Lighting designer, Derek Shepherd, chose to bathe the stage in light as was befitting the interior of a beauty salon. During a power outage, the reduction in light was exactly as needed to suggest a darkened salon, but still allowed the audience to see the actors clearly.
Having a cast of only six people can magnify the performance of each, individually. As I watched the performances, I found myself watching the faces of the women who were not speaking because of the realism of their emotions as they listened to whoever was delivering lines. Three were exceptional in their ability to stay in character for every moment on stage.
Carmen Scott played Truvy Jones, the very vocal and fun-loving owner of the salon. Her performance was one of the strongest of the evening. Her delivery of emotion, whether it was a sly smile when suggesting mischief, bright disposition exemplifying Truvy’s joie de vive, or tearfully red eyes as M’Lynn poured her heart out, Scott’s performance was impressive. If ever a rendition of Steel Magnolias is made with one person in it, lively telling the story, Scott’s Truvy would be the perfect choice.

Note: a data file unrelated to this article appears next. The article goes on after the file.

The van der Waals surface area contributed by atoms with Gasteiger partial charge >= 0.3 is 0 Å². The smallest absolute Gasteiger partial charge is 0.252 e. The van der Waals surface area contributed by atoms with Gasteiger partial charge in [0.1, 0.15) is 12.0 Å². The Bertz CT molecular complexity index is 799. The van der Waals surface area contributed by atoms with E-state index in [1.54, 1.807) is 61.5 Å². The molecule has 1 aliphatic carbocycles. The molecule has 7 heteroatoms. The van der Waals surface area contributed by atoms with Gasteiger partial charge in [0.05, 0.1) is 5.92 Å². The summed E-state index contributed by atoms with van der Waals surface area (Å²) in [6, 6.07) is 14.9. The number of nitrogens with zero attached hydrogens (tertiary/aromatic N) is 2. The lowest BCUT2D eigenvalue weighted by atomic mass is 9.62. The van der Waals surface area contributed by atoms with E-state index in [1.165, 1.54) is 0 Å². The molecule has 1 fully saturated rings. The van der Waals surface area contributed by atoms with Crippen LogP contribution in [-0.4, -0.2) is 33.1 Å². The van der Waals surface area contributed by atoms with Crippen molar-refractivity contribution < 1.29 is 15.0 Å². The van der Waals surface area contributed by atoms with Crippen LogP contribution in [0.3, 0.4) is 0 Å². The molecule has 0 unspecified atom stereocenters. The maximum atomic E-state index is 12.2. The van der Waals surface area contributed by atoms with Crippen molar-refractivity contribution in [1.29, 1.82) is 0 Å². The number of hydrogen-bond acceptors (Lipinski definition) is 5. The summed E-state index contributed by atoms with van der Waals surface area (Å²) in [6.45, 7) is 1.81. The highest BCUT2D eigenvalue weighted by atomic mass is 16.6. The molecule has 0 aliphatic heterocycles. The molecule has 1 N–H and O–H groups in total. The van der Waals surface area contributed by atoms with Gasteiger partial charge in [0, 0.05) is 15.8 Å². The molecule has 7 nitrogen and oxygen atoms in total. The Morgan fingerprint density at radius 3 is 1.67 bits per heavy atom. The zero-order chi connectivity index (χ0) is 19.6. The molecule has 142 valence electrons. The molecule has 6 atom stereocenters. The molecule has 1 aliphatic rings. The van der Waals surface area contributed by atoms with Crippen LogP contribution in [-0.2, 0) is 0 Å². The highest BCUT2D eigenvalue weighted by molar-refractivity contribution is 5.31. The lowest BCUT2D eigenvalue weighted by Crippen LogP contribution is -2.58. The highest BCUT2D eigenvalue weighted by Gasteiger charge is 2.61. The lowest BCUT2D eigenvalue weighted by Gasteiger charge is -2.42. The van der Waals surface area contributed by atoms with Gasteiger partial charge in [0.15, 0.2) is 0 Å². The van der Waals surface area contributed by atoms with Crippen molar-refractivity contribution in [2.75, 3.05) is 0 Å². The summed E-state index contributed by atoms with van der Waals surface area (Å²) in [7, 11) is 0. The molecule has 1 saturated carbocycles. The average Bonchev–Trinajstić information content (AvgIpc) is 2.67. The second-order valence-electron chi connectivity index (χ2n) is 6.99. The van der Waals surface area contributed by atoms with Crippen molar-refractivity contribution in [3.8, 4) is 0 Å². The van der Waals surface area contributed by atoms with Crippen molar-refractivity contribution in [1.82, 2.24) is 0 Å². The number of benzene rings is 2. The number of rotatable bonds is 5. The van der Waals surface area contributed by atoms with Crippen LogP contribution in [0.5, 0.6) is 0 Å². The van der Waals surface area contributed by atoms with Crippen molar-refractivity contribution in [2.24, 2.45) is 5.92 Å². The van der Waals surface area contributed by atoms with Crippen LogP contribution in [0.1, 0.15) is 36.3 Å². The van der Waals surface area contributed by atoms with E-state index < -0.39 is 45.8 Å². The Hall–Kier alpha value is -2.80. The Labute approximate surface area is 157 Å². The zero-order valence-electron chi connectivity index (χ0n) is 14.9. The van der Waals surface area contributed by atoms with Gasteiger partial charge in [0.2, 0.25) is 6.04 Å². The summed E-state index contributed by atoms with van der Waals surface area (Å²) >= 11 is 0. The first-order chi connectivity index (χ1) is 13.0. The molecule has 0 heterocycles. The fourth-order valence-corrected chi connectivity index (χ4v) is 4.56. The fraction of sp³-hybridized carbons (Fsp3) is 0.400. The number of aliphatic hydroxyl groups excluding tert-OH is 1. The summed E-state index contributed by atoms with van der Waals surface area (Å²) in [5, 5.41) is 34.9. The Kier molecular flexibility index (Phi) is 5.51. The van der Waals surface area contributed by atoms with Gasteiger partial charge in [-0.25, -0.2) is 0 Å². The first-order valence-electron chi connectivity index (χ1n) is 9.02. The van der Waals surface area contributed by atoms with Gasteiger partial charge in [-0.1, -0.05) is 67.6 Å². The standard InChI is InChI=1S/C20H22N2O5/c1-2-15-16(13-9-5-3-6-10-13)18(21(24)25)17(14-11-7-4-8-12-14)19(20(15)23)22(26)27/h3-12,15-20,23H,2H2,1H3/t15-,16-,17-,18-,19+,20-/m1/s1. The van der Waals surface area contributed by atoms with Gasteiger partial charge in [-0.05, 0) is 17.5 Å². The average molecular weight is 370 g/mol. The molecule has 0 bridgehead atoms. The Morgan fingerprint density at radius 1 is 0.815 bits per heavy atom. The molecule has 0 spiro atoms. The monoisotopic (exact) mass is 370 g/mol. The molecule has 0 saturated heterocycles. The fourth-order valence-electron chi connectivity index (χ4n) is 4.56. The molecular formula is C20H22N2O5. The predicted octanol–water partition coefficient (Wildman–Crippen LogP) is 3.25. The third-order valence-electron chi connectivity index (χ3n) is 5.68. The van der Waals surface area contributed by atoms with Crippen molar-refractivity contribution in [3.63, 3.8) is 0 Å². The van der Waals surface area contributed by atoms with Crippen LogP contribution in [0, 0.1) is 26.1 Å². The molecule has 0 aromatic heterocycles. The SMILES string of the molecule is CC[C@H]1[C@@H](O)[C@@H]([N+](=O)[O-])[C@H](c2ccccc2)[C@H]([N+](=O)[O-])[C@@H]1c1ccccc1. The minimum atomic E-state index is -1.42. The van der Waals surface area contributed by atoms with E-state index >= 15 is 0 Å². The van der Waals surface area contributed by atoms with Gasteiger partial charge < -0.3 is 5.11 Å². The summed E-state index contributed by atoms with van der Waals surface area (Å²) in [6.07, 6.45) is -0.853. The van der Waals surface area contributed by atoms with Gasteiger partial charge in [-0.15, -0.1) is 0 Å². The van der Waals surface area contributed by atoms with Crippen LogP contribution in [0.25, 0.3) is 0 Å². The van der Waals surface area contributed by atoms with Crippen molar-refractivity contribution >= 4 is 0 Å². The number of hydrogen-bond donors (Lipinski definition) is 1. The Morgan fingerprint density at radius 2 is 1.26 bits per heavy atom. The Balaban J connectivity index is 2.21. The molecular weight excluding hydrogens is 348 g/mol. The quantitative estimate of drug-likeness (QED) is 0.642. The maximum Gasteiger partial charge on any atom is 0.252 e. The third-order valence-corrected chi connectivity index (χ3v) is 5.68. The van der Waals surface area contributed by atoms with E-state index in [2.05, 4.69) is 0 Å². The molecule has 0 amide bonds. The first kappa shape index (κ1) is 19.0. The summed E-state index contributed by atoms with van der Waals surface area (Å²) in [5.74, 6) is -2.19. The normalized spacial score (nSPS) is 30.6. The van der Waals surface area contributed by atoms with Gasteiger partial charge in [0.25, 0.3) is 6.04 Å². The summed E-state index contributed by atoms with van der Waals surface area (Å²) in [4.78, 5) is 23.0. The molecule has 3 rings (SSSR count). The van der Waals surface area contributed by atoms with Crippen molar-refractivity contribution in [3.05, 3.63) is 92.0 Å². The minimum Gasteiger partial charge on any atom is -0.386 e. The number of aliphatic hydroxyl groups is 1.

Pam Pendleton played the wealthy widow, Clairee Belcher. Her facial expressions and the way she carried herself across the stage aptly portrayed the character as written. Harling gave this character some of the best comic moments in the play, and Pendleton’s dry delivery was spot on and a delight to the audience.
The role of Ouiser Boudreaux, the cranky neighbor, was impeccably portrayed by Alicia Broadhurst. Her accurate depiction allowed the audience to understand the complexities of the character. With a complex disposition including grumpiness, softness, and strength, all at the same time, Broadhurst helped us to understand why some of her neighbors had a hard time putting up with her, but loved her all the same.